Reports of an army cover-up and Dreyfus's possible innocence were leaked to the press. Several people began a fierce agitation for his exoneration, in addition to Picquard. They included Dreyfus's brother Mathieu, Jewish journalist and anarchist Bernard Lazare, who first used the phrase J'accuse in L’Eclair, on 15 September 1896. The article was also published under the title The Dreyfus Affair – A Miscarriage of Justice, in Belgium in November 1896. Additionally, Dreyfus was supported by a fellow Alsatian, the vice-president of the French Senate, Auguste Scheurer-Kestner. By 1898, the cause had attracted the attention of celebrities such as Anatole France, Emile Zola, and Georges Clemenceau. Zola wrote a famous open letter to French President Félix Faure. Clemenceau published this letter in the first issue of l'Aurore, and affixed to it the famous headline, "J'Accuse!" Zola's letter was intentionally inflammatory. He wanted to be tried for libel. He was tried and unfortunately convicted. He appealed, but fled to England on the advice of lawyers. But the machinery had been set in motion.
"I Accuse...! Letter to the President of the Republic by Emile Zola"
On 19 September, 1899, Dreyfus was pardoned by President Émile Loubet and allowed to return from solitary confinement in Devil's Island. He went to live with one of his sisters at Carpentras, and then moved to Cologny.
However, the army was slow to admit its mistake. On July 12 1906, Dreyfus was finally officially exonerated by a military commission. The following day, he was readmitted into the army with the rank of Major. He was then made a Knight of the Legion of Honor, and subsequently assigned to command an artillery unit at Vincennes and later moved to Saint-Denis. However, his time in Devil's Island had taken its toll, and Dreyfus was granted early retirement in October 1907. Dreyfus attended the ceremony moving Émile Zola's ashes to the Panthéon in 1908, and there he was wounded in the arm by a gunshot from Louis Gregori, a disgruntled journalist.
During World War I, Dreyfus came out of retirement and volunteered to serve as a lieutenant-colonel. Though past retirement age, Dreyfus served in the front-line in 1917, Finally, Lt Colonel Dreyfus was granted the rank of Officer of the Legion of Honor in November 1918.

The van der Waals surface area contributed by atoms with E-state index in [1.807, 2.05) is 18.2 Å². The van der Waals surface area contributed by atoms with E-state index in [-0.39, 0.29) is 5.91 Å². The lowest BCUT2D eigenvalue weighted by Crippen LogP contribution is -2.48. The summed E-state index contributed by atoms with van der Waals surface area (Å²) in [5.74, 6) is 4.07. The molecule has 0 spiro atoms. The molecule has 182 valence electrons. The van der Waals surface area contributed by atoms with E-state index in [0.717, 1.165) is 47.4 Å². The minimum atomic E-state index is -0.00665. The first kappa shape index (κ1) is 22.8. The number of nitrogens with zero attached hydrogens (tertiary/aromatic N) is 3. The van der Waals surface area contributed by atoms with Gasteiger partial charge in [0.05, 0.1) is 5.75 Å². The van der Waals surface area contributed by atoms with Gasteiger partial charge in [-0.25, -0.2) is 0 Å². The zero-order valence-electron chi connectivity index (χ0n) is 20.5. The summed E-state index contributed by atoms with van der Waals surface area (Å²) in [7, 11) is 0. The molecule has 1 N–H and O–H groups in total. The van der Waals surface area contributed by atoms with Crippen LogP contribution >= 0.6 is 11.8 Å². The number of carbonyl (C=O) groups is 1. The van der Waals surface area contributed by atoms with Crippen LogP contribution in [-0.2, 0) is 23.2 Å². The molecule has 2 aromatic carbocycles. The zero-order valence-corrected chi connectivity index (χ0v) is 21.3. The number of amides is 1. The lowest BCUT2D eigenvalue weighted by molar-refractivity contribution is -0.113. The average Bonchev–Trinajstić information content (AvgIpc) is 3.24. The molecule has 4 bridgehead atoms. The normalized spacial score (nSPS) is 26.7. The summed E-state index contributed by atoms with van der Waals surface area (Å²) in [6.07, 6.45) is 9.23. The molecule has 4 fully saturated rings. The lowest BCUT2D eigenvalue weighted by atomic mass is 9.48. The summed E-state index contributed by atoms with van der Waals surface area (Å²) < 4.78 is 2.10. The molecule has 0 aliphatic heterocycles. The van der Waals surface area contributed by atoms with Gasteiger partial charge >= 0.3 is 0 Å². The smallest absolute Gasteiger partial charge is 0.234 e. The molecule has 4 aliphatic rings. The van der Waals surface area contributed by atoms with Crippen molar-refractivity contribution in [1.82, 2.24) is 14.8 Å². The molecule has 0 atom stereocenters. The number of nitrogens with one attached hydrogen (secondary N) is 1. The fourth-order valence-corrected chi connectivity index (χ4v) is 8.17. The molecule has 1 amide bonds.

Dreyfus died in Paris aged 75, on 12 July 1935, on the 29th anniversary of his official exoneration. Two days later, his funeral cortège passed the Place de la Concorde through the ranks of troops assembled for Bastille Day. He was interred in the Cimetière du Montparnasse, Paris.
His wife Lucie, who had been a great support especially during the years of solitary confinement in Devil's Island, survived World War II and the Holocaust. She died aged 76, on December 14, 1945
The Dreyfus affair was not fully retired in France for many years, and perhaps the embers are still alive even today. The "anti-Dreyfusards" formed the nucleus of the French right wing, and were part of the collaborationist Vichy government.
The French military establishment never fully came to terms with the consequences of the Dreyfus affair. In 1985, President François Mitterrand commissioned a statue of Dreyfus for the École Militaire, but the Minister of Defense refused to display it, though Dreyfus had been exonerated in 1906 and rehabilitated.
A curious epilogue to the story is being written by speculation that the "leak" itself was perhaps an elaborate plant by the French. The famous "bordereaux" offered Germans information on French 120 mm Baquet Howitzers. But this particular artillery piece was notably unsuccessful and was already being phased out in 1893. It was eventually replaced by the later famous French 75s. Esterhazy, it is argued, planted the information in order to throw the Germans off the scent of the 75s, and Dreyfus was accused in order to lend credibility to the idea that a Jewish traitor had provided genuine information to the Germans, playing on German anti-Semitism. There is no way to determine if this is a veridical rendition of the facts or an attempt to whitewash Esterhazy and the army. What is certain is that Sandherr and others fabricated evidence to convict an innocent officer, and that the anti-Dreyfus sentiment, and the attempts to clear Esterhazy and Sandherr persisted for many years with no justification.
Synonyms and alternate spellings:
Hebrew/Arabic pronunciation and transliteration conventions:
'H - ('het) a guttural sound made deep in the throat. To Western ears it may sound like the "ch" in loch. In Arabic there are several letters that have similar sounds. Examples: 'hanukah, 'hamas, 'haredi. Formerly, this sound was often represented by ch, especially in German transliterations of Hebrew. Thus, 'hanukah is often rendered as Chanuka for example.
ch - (chaf) a sound like "ch" in loch or the Russian Kh as in Khruschev or German Ach, made by putting the tongue against the roof of the mouth. In Hebrew, a chaf can never occur at the beginning of a word. At the beginning of a word, it has a dot in it and is pronounced "Kaf."
u - usually between oo as in spoon and u as in put.
a- sounded like a in arm
ah- used to represent an a sound made by the letter hey at the end of a word. It is the same sound as a. Haganah and Hagana are alternative acceptable transliterations.
'a-notation used for Hebrew and Arabic ayin, a guttural ah sound.
o - close to the French o as in homme.
th - (taf without a dot) - Th was formerly used to transliterate the Hebrew taf sound for taf without a dot. However in modern Hebrew there is no detectable difference in standard pronunciation of taf with or without a dot, and therefore Histadruth and Histadrut, Rehovoth and Rehovot are all acceptable.
q- (quf) - In transliteration of Hebrew and Arabic, it is best to consistently use the letter q for the quf, to avoid confusion with similar sounding words that might be spelled with a kaf, which should be transliterated as K. Thus, Hatiqva is preferable to Hatikva for example.